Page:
There wasn’t much more to it than that. Depending on the degree of customization that you desire, setting up NAT on Windows 2000 shouldn’t be a labor-intensive task.
Configuring RRAS and Windows 2000 to function as a VPN Server also is a snap. RRAS’s handy installation wizard walked us through the necessary steps, such as selecting which protocols we’d use for a VPN -- TCP/IP is enabled as the sole default; defining which interface, if any, we’d use to provide our VPN clients with Internet access; asking us to specify which method -- either by means of DHCP or by virtue of static address pools -- we’d use to provide IP addresses to authenticated clients; and prompting us to determine whether or not we wanted to use RADIUS to coordinate authentication services between multiple RRAS VPNs.
Windows 2000 RRAS provides you with a variety of VPN authentication schemes, all of which can be specified under the Authentication Methods tab that is displayed under the Security context menu for your RRAS VPN Server.
We used only Windows 2000 clients to connect to our Windows 2000 RRAS VPN server. In this regard, we enabled MS-CHAP v2 (Microsoft Encrypted Authentication version 2) and MS-CHAP (Microsoft Encrypted Authentication) as our default encryption schemes. Through the course of testing, our Windows 2000 clients experienced no difficulty in connecting to our RRAS VPN, and once authenticated, we were able to transparently browse our internal network.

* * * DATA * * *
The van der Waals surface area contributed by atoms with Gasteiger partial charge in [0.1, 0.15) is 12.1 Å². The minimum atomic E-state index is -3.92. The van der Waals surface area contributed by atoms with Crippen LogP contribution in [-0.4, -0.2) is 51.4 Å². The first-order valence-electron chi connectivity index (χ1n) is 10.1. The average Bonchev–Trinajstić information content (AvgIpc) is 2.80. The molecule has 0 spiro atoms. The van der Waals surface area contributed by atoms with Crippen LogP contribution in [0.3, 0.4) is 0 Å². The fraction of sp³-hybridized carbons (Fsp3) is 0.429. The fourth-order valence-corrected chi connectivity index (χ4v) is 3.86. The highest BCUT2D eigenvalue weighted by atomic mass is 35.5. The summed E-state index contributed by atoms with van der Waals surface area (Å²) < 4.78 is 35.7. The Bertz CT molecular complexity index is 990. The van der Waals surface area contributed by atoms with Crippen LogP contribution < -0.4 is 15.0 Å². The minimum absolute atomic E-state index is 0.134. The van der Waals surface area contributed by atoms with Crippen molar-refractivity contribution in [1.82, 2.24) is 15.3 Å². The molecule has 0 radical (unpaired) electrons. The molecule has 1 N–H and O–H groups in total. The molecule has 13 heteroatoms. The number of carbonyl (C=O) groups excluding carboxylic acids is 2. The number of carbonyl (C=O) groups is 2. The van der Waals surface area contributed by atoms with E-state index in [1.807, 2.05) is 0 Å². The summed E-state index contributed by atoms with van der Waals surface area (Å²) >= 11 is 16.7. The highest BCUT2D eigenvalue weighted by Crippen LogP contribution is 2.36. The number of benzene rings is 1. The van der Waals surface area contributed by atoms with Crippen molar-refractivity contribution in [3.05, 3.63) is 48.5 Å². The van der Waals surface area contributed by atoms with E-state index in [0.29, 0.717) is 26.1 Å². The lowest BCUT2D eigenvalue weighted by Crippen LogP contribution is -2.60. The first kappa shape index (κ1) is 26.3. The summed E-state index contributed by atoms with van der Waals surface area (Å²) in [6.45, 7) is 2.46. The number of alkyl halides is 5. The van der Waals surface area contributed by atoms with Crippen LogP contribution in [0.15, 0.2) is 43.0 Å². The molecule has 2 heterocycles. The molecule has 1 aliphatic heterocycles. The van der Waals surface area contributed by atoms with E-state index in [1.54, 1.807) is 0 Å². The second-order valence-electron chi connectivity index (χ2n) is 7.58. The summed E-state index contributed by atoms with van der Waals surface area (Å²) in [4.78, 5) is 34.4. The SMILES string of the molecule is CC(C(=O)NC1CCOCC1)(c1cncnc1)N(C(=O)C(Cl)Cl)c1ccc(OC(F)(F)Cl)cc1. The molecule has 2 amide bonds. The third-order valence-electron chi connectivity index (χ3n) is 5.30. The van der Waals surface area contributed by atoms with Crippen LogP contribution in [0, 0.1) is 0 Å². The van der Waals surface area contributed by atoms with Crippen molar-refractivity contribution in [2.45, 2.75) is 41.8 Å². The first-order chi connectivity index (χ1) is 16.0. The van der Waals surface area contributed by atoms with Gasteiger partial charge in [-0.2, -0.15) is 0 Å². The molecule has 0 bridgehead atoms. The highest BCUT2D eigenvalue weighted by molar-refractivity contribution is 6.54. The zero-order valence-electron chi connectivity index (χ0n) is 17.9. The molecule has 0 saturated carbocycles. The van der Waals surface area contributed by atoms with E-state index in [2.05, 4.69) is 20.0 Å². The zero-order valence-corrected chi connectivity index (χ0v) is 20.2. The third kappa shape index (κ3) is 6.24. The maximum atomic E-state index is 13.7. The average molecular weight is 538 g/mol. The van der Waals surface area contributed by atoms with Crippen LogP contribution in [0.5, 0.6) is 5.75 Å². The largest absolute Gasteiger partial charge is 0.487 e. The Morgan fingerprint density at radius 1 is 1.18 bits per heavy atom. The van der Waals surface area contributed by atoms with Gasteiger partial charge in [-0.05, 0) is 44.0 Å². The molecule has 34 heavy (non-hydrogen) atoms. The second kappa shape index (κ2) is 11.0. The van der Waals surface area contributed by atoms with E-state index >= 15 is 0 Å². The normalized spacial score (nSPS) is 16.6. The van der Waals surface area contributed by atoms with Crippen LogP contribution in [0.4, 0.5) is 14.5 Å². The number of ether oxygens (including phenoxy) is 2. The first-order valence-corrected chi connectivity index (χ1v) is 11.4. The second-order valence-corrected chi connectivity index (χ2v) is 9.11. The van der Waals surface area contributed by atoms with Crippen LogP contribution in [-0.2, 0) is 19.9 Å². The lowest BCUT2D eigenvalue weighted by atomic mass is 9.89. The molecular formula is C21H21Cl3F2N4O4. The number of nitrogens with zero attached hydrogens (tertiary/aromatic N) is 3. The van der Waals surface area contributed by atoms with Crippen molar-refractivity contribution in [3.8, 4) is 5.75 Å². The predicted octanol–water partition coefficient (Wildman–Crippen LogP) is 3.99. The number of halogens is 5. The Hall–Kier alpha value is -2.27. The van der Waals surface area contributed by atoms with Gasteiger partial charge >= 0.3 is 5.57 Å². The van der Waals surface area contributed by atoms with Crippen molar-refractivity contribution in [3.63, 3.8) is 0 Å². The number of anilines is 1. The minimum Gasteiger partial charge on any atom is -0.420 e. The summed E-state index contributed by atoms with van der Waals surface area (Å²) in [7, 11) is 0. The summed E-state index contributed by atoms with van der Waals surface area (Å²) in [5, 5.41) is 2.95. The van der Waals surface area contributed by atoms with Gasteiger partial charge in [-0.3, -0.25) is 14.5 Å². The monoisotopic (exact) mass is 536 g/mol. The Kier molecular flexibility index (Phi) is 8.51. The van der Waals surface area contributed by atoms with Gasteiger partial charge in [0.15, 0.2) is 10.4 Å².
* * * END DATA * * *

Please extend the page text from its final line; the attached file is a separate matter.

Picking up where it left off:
Windows 2000 RRAS is a good solution for enterprises that want to establish virtual private networks between office locations, provide a base-level software routing solution, or enable Internet access for client workstations by virtue of Microsoft’s NAT implementation. Moreover, for all-Windows shops or companies deploying Windows 2000 RRAS in an all-Windows environment, Windows 2000 RRAS is a sound choice. It is a reliable performer that provides essentially transparent VPN services and quick, efficient NAT routing.
Windows 2000’s RRAS services are easily configurable and offer a completely GUI-based setup. As far as minimum hardware requirements are concerned, RRAS-on-Windows 2000 isn’t the resource hog you might expect: We ran RRAS in-house on another Windows 2000 Advanced Server box, this one outfitted with a meager Pentium 233 microprocessor and 128 MB of RAM. RRAS doesn’t appear to be finicky about its resource requirements, Microsoft’s Windows 2000 Server minimum recommended requirements notwithstanding, our little RRAS box reliably provides NAT services to 14 internal client machines.
Windows 2000 RRAS
+ Easy to configure and manage as either a NAT, VPN, or dial-up remote access server
+ An effective solution for Windows-only shops
+ Scalable solution as a dedicated NAT, VPN, or dial-up platform
- Default out-of-box configuration is not secure and must be hardened
- Questionable interoperability with heterogeneous platforms and clients in VPN or dial-up server implementations